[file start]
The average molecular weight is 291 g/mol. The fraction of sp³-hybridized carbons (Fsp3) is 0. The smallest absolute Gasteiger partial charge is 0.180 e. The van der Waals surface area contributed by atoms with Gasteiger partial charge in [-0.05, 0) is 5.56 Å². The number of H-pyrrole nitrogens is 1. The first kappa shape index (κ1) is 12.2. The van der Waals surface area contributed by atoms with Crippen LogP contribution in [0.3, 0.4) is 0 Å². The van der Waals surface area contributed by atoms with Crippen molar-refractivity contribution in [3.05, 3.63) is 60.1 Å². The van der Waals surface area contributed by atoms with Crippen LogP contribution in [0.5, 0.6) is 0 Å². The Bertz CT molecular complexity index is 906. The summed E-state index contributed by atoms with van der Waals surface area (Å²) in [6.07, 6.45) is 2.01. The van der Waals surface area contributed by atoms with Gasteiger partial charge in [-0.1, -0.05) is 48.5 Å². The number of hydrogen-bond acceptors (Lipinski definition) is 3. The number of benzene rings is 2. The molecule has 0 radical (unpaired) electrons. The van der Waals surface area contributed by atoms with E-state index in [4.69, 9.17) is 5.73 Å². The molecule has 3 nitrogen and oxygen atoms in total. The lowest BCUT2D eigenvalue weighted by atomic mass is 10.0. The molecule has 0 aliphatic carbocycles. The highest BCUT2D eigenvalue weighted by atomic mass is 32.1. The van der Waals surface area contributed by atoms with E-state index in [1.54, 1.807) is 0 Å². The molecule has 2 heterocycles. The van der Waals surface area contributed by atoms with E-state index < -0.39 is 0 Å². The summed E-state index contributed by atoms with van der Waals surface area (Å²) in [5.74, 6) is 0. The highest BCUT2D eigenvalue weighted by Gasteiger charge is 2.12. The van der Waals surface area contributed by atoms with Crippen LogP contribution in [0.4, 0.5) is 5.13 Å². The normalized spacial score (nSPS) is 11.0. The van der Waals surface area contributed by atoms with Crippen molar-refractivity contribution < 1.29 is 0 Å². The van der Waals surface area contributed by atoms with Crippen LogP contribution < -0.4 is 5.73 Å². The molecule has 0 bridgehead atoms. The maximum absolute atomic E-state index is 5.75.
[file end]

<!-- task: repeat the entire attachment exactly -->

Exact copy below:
The average molecular weight is 291 g/mol. The fraction of sp³-hybridized carbons (Fsp3) is 0. The smallest absolute Gasteiger partial charge is 0.180 e. The van der Waals surface area contributed by atoms with Gasteiger partial charge in [-0.05, 0) is 5.56 Å². The number of H-pyrrole nitrogens is 1. The first kappa shape index (κ1) is 12.2. The van der Waals surface area contributed by atoms with Crippen LogP contribution in [0.3, 0.4) is 0 Å². The van der Waals surface area contributed by atoms with Crippen molar-refractivity contribution in [3.05, 3.63) is 60.1 Å². The van der Waals surface area contributed by atoms with Crippen LogP contribution in [0.5, 0.6) is 0 Å². The Bertz CT molecular complexity index is 906. The summed E-state index contributed by atoms with van der Waals surface area (Å²) in [6.07, 6.45) is 2.01. The van der Waals surface area contributed by atoms with Gasteiger partial charge in [-0.1, -0.05) is 48.5 Å². The number of hydrogen-bond acceptors (Lipinski definition) is 3. The number of benzene rings is 2. The molecule has 0 radical (unpaired) electrons. The van der Waals surface area contributed by atoms with E-state index in [4.69, 9.17) is 5.73 Å². The molecule has 3 nitrogen and oxygen atoms in total. The lowest BCUT2D eigenvalue weighted by atomic mass is 10.0. The molecule has 0 aliphatic carbocycles. The highest BCUT2D eigenvalue weighted by atomic mass is 32.1. The van der Waals surface area contributed by atoms with E-state index in [1.54, 1.807) is 0 Å². The molecule has 2 heterocycles. The van der Waals surface area contributed by atoms with E-state index < -0.39 is 0 Å². The summed E-state index contributed by atoms with van der Waals surface area (Å²) in [5.74, 6) is 0. The highest BCUT2D eigenvalue weighted by Gasteiger charge is 2.12. The van der Waals surface area contributed by atoms with Crippen LogP contribution in [0.4, 0.5) is 5.13 Å². The normalized spacial score (nSPS) is 11.0. The van der Waals surface area contributed by atoms with Crippen molar-refractivity contribution < 1.29 is 0 Å². The van der Waals surface area contributed by atoms with Crippen LogP contribution < -0.4 is 5.73 Å². The molecule has 0 bridgehead atoms. The maximum absolute atomic E-state index is 5.75.